For devout Hindus, a visit to Varanasi is a lifelong dream - or rather, a dying dream. Because whoever takes his last breath here should find eternal peace after death. In Hinduism, as in Buddhism, death is a transition from one life to the next. Depending on how someone behaved during their lifetime, they have accumulated positive and negative karma and can be reborn as a person, animal or plant. However, this cycle of life, death and rebirth - called samsara - can be broken if someone has led a particularly pure life. Then he arrives in heaven and experiences moksha.

Hindus also believe that they can get moksha through Varanasi and the Ganges. For this they have to die in the holy city of Varanasi, which was therefore also called Kashi in earlier times, which is translated as city of light or enlightenment. Another name still in use today for Varanasi is Benares. There are hospice buildings especially for old and sick people in which they can be introduced. Those who cannot take advantage of this opportunity have to rely on their family to lead them to the light by cremation after their death.

Ash to water

Most of the cremations take place at the Manikarnika Ghat, where the world's oldest still active crematorium is located. Huge piles of firewood pile up at the entrance to the holiest of all ghats. The crematorium building is an open stone house with four ashen chimneys on the roof. Those who died in the higher castes are cremated in special metal devices on the upper floor; If the water level rises too high in the rainy season, the cremation rituals are moved to the roof of the house.

To turn a human body to ashes, it takes around 80 kilos of dry wood. The undertakers pile up the logs in a block and place the covered body on top. A few shavings come over this, which the main mourner then ignites. The embers for this come from Shiva's fire, which according to the people here has not been extinguished for 3,500 years.

Traditions difficult to understand for westerners

It takes a maximum of three hours for a body to be completely burned. Often individual bones such as the chest and hips remain, which are disposed of in the river together with the ashes under the eyes of the relatives. The mourners here, however, only consist of men. Even today, the strict caste system makes it almost impossible for widows to socialize after the death of their husband. In the past, the wives were thrown at the stake of their husbands at the same time. This tradition of widow burning is now illegal. In order to prevent the wives of the deceased from throwing themselves into the fire out of sheer desperation, women are generally prohibited from participating in the ceremony.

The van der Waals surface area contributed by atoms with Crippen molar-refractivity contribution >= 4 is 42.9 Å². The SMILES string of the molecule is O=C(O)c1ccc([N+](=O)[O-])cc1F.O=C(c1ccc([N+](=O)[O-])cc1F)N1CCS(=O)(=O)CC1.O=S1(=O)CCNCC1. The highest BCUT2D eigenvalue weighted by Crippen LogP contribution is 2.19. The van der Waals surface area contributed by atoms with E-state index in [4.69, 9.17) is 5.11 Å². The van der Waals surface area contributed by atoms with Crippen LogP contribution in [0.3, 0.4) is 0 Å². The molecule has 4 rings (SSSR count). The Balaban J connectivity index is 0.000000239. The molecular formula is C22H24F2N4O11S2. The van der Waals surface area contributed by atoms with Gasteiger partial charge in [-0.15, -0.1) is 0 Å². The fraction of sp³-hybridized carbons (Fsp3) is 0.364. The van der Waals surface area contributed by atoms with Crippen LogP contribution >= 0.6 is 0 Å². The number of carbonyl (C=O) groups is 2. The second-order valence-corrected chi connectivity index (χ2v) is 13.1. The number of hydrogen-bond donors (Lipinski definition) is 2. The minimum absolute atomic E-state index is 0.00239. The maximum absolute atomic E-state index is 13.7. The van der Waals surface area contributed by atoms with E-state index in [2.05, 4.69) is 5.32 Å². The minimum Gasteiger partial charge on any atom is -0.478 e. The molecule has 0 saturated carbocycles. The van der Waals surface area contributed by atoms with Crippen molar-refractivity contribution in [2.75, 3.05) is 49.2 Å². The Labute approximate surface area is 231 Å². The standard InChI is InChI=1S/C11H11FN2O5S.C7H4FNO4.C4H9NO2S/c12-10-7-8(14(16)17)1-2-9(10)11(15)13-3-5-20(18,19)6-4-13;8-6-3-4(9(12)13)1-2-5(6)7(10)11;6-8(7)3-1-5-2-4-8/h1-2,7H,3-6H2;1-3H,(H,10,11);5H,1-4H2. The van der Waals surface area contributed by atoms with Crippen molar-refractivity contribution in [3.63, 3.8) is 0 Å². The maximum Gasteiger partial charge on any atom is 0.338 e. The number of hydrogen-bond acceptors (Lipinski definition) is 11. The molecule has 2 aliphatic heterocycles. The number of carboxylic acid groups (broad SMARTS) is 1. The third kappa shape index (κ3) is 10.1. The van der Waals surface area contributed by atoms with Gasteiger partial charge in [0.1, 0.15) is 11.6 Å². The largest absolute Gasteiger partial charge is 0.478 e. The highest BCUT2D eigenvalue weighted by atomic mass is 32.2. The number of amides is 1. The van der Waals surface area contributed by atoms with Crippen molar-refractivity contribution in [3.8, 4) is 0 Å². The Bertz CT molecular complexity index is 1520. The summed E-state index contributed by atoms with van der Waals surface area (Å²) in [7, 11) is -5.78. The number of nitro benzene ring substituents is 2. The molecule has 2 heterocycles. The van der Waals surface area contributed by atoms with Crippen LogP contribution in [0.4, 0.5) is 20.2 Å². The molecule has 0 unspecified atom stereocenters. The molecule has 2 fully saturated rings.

According to the Hindus, some groups of people do not have to go through a cremation process: children, pregnant women, victims of cobra bites (Shiva's favorite animal) and lepers are given directly to the water here after their death. So if you spot a human body drifting by on one of the popular Ganges boat tours in the river, you can assume that it has once belonged to one of these groups.

The rituals and traditions here have survived the millennia; secular visitors from the west are usually faced with a mixture of fascination and incomprehension. Many of the people here don't live much differently than they did hundreds of years ago, when the Ganges was not that dirty. Progress is still a foreign word in many areas, even if many of the fanatics seem to be connected to their smartphones even here. Will anything ever change here, in the cycle of life, suffering, death and burning on the river? Jain, the tourist guide who was born here, has hardly noticed any change since he was born: "Anyone who is in Varanasi knows what is alive", he says and he is right.